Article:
I recently acquired a new Chinese coin, struck over a century ago at the Fengtien arsenal mint in the nowadays Shenyang (沈阳) city. It is now one of the few cities minting coins for the People’s Bank of China, along with Shanghai and Shenzhen. Today one of the biggest cities of China and an industrial powerhouse, Shenyang can trace the beginning of its transformation in a heavy industry titan back to the establishment of the Fengtien machine bureau (奉天机器局) in the late Qing era.

The Ancestor of the Shenyang Mint: the Fengtien Machine Bureau

Created in 1897 at the instigation of the General Iktangga (依克唐阿), governor of the Fengtien province, the bureau was destined to modernize the provincial coinage. An early set of dies was commissionned from the Anqing (安庆) mint in Anhwei (安徽), and German-made steam-powered machinery were brought from Tianjin. The early test issues using the An Hui dies were denominated in maces and candareens, and were designed after the Kwantung dollar. With the success of the Peiyang arsenal dollars, subsequent issues were however redesigned and the first emission meant for circulation in 1898 features a reverse bearing the characteristic circular manchu writings in the style of the contemporary Beiyang coins.

The last emission, in 1899, has a very similar design. As far as I know, three dies were used for the 25th year of Guang Xu series. The coin I bought is of the first type, as seen below:

Fengtien dollar - single ring (单圈版) with error in FUNG

Fengtien dollar (obverse)

The first set of die used has a single dotted ring around the denomination on the reverse (单圈版 in Chinese). The reverse has an obvious error in the typography of the province name, with a huge empty space between the F and U of FUNG TIEN. The strike is also noticeably weak from the G to the T. On the obverse, this die is very different from the subsequent ones. The dragon face is beautiful, with some relief on the sides of the dragon nose and a large, “smiling” mouth. The fireball at the center is ornamented with a wide, incomplete spiral probably resulting from a weak strike.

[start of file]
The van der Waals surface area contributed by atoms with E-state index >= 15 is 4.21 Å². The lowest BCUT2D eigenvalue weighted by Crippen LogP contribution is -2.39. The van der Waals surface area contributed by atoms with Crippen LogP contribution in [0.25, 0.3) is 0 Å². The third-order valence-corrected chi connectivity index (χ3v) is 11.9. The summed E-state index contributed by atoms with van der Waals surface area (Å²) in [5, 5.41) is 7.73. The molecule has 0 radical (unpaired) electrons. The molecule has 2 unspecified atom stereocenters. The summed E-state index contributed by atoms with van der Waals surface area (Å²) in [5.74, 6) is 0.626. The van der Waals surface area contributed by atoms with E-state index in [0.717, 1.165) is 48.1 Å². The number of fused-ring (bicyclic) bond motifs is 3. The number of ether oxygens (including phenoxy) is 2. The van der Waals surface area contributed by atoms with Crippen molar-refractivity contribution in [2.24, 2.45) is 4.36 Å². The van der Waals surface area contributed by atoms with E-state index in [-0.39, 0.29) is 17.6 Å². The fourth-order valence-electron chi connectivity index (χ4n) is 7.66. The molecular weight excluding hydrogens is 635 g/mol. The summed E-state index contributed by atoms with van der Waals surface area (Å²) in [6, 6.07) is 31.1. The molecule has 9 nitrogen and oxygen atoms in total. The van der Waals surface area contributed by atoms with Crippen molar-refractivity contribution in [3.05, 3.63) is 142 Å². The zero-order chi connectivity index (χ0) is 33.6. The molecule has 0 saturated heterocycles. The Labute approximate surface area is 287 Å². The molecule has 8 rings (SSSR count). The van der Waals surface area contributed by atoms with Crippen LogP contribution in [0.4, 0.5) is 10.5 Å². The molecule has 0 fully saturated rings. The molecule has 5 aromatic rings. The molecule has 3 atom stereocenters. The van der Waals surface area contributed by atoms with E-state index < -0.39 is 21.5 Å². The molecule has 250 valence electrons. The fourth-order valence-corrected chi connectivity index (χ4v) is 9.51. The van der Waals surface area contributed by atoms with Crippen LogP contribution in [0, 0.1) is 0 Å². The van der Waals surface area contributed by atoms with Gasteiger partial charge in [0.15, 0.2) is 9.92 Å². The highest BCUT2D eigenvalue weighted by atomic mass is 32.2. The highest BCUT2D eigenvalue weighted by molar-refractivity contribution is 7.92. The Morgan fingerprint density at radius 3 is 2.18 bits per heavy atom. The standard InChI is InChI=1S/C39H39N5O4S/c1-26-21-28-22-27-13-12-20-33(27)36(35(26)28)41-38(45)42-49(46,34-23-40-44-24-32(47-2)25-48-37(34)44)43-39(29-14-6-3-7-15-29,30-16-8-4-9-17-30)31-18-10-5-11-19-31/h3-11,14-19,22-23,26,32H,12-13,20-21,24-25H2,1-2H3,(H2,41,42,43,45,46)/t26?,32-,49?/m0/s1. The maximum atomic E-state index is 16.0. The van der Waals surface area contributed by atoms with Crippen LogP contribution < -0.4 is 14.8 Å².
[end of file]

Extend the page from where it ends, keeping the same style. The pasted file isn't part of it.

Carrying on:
The second strike features a new dragon design; the reverse issues were also partially fixed:

Fengtien dollar - single ring (单圈版)

The province name on the reverse is now correctly typographied, but the strike is still weak on the area from the G to the T. The new dragon design is very different from the previous issue, with a flatter face and a thinner mouth. The spiral on the fireball is complete this time, running all the way to the center.

Fengtien Dollar - double circle (双圈版)

Fengtien Dollar - double circle (双圈版)

The last emission tries again to correct the problems of the reverse, keeping the new dragon design.

As seen here, the G and T are indeed slightly stronger, but the end of “TIEN” is weaker, while it was crisp in the previous strikes… It seems that like the Kiangnan mint, the early Shenyang mint had troubles with the die adjustement and thus produced weakly struck coins.

A solid circle was added around the denomination, inside the inner dotted circle.

This strike is known as the “Linear circle within dotted circle” die, or 双圈版 in Chinese.

Fengtien dollar - linear circle within dotted circle (双圈版)

After this third strike, the mint machinery was seized by the tsarist Russian army and the Shenyang machine bureau was burned down… The province of Fengtien (nowadays Liao Ning) was indeed going through dark times. Already the theater of the first Sino-Japanese war in 1895, it was then the scene of the conflict between the Russians controlling the leased territory of Liao Tung, and the Japanese army, leading to the Russo-Japanese war. The mint at the Shenyang machine bureau was briefly brought back online in 1903 after years of reconstruction slowed down by the Boxer rebellion.

Eventually, the province fell under Japanese control, later becoming part of the Manchukuo puppet state. The Japanese army and investors continued to develop heavy industries in the region, furthering the move toward automatization that had begun in 1897 with the creation of the Fengtien machine bureau.

Beware of the Forgeries !

As usual, if a coin is rare, a lot of fakes tend to surface around. The example below is interesting :

Fake Fengtien Dollar (25th year of Guang Xu)

Genuine Fengtien Dollar (24th year of Guang Xu)

The fake coin mixes happily the chinese calligraphy of the 1898 coin with the 1899 first dragon design, except for the fireball which has a complete spiral…